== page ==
Early ironmaking may date as far back as Roman times, multiple furnaces were in existence at Rievaulx Abbey by the 16th century with other small-scale operations on surface outcrops in Bilsdale, Bransdale, Rosedale and Fryup Dale. Records also exist for coastal collection of ironstone from the foreshore and cliffs.
Underground ironstone mining started at Grosmont around 1837, these workings are in the Pecten Seam, with the stone being shipped by sea from Whitby up to the Tyne.
The Main Seam ironstone was first worked at Skinningrove in 1848, but still with no furnaces locally, the stone was shipped out to Witton Park in County Durham.
On June 8th 1850 John Vaughan and John Marley identified the vast main seam outcrop at Eston, a story fully told in the wonderful “A Century In Stone“. This begins the explosion of Cleveland Ironstone mining with quarrying starting by August, at this time stone is still taken by rail up to Witton Park. To exploit this new supply, Bolckow and Vaughan open blast furnaces near Middlesbrough by 1852.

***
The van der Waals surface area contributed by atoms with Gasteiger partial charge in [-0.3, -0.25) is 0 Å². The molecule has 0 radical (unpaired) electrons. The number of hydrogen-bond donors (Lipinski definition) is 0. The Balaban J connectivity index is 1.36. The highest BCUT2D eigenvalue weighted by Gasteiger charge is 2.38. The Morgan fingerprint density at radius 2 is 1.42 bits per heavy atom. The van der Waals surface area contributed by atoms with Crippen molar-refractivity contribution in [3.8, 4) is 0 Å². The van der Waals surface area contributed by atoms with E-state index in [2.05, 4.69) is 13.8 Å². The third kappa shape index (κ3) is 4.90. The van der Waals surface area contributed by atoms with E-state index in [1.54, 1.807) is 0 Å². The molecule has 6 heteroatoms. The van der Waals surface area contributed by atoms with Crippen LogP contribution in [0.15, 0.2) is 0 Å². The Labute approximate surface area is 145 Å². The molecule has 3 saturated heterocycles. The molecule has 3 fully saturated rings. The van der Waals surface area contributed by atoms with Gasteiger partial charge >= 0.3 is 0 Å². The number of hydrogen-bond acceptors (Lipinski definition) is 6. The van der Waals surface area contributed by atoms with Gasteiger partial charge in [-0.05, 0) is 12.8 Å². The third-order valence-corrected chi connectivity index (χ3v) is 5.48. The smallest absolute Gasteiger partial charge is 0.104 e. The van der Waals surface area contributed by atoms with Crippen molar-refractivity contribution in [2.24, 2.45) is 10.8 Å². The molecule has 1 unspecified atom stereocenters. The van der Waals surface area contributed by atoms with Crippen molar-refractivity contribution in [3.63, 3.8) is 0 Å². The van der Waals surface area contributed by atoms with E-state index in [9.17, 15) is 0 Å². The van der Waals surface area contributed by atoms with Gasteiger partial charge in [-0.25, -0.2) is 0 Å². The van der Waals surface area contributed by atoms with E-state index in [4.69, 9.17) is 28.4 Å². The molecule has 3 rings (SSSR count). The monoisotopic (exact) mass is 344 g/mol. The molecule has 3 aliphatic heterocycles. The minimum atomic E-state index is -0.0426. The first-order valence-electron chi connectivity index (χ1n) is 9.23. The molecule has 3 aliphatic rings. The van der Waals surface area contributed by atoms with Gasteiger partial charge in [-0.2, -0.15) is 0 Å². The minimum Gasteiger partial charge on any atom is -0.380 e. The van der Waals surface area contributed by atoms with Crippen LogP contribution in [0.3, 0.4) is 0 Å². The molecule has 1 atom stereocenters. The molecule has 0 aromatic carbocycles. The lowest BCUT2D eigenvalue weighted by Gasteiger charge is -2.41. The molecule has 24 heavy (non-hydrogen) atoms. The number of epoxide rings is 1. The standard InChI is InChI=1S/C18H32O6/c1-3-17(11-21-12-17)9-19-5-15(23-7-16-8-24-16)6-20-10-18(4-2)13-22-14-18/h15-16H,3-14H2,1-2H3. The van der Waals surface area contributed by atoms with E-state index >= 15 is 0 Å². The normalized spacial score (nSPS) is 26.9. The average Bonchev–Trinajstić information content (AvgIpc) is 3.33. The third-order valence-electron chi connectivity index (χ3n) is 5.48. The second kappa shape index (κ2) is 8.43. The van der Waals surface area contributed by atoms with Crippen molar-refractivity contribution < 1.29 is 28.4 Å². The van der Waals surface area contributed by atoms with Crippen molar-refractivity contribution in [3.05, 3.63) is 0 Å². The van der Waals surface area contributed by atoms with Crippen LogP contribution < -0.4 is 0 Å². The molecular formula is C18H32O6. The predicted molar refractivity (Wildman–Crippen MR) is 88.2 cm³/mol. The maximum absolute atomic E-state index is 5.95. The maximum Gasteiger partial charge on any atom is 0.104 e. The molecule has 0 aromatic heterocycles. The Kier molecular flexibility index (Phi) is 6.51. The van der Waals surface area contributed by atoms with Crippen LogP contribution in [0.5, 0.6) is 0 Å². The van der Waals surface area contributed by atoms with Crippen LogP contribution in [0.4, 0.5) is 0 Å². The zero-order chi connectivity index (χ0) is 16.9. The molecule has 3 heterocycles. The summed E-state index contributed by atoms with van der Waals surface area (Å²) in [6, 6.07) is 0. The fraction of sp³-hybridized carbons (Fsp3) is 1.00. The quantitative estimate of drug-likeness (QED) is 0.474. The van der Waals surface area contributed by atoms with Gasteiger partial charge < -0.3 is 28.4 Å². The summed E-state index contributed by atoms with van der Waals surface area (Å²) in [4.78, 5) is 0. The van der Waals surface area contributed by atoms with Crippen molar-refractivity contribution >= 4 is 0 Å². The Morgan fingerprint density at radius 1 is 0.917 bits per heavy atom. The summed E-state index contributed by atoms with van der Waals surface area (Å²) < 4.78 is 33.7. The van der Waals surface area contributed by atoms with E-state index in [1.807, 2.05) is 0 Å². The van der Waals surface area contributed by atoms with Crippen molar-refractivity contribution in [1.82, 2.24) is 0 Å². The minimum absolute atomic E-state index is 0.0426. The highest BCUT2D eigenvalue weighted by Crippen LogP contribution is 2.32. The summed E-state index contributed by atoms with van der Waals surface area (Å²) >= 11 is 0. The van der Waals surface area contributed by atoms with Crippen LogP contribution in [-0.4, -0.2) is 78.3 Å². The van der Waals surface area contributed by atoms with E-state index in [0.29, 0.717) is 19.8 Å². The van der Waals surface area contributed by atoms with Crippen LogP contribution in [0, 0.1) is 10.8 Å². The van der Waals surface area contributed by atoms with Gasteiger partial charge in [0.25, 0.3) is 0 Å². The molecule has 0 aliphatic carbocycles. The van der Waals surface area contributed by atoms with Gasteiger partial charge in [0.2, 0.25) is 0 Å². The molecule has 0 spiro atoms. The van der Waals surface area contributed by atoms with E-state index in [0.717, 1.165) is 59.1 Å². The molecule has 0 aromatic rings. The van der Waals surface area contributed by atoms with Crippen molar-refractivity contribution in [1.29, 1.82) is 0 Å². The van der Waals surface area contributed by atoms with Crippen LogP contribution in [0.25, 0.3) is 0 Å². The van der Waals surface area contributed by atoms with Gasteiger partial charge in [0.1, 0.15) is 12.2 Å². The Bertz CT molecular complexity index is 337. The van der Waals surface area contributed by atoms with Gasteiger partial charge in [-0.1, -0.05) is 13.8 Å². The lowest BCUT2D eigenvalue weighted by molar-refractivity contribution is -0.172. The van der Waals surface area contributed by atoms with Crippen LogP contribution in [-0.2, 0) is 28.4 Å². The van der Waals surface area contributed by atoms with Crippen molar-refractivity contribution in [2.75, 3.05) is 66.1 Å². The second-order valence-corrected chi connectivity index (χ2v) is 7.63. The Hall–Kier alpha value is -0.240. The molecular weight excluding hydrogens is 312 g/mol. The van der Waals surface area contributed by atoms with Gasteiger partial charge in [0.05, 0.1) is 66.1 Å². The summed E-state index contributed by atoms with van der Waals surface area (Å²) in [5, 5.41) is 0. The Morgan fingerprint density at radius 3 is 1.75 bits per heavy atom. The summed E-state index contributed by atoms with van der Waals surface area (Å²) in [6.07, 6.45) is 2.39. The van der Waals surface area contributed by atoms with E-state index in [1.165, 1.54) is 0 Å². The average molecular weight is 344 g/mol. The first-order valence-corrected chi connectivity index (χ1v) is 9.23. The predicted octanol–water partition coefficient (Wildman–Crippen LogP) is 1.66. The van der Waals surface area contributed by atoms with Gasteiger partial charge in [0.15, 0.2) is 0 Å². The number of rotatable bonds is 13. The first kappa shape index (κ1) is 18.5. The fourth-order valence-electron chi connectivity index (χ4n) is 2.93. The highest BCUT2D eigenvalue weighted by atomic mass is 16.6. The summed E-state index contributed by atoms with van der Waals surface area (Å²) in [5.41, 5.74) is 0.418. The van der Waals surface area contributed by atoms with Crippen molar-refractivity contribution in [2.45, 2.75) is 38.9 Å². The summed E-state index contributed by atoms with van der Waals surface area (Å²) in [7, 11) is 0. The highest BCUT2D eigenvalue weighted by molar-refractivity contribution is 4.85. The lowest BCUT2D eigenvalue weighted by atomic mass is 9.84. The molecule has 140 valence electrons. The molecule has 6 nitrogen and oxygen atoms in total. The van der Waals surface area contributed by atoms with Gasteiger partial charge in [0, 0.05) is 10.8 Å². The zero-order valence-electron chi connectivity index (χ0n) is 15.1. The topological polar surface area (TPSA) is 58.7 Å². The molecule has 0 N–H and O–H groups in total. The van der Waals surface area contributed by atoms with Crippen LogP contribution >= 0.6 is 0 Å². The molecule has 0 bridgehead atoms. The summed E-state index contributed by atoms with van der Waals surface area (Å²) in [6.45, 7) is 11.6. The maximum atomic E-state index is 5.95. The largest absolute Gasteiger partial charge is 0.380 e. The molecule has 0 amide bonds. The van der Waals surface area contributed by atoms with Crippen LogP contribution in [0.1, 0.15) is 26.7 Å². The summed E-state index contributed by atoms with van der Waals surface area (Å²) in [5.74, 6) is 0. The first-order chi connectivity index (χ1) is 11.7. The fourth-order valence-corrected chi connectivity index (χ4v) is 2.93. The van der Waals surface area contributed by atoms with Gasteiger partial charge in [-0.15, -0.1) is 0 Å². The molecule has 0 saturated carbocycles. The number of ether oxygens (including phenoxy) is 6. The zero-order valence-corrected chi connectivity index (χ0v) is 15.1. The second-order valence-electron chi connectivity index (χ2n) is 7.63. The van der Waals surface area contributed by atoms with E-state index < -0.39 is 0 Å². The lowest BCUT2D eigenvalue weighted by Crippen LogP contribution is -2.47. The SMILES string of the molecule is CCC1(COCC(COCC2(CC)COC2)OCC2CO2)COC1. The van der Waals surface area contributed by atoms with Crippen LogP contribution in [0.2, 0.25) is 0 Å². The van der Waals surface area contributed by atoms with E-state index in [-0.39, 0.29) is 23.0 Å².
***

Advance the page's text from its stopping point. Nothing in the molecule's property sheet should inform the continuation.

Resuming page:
More mines immediately around Eston follow rapidly in the 1850s, such Normanby, Guisborough and New Marske (Upleatham)
The expansion continue during the 1860’s towards Skelton, Brotton, Slapewath and Spa Wood, following the expansion of the local railway network to connect mines to furnaces.
Through the 1870’s the rapid expansion outwards continues with mines such as Boosbeck, Lingdale, Kilton and Grinkle.
Mines towards the North-West around Eston have the advantages of a thicker seam, a higher iron content, no shale-band of impurities and being closer to the blast furnaces of Teesside. So towards the end of the 1870s when the initial boom is over, some of the less profitable mines towards the South-East like those around Grosmont start to close.
Fortunately for Cleveland, Gilchrist and Thomas then pioneered the Bessemer converter to turn iron into steel and by 1883 iron ore output again surges and peaks at six and three-quarter million tons, with outputs generally reamining over 5 million tons per year until the start of the First World War.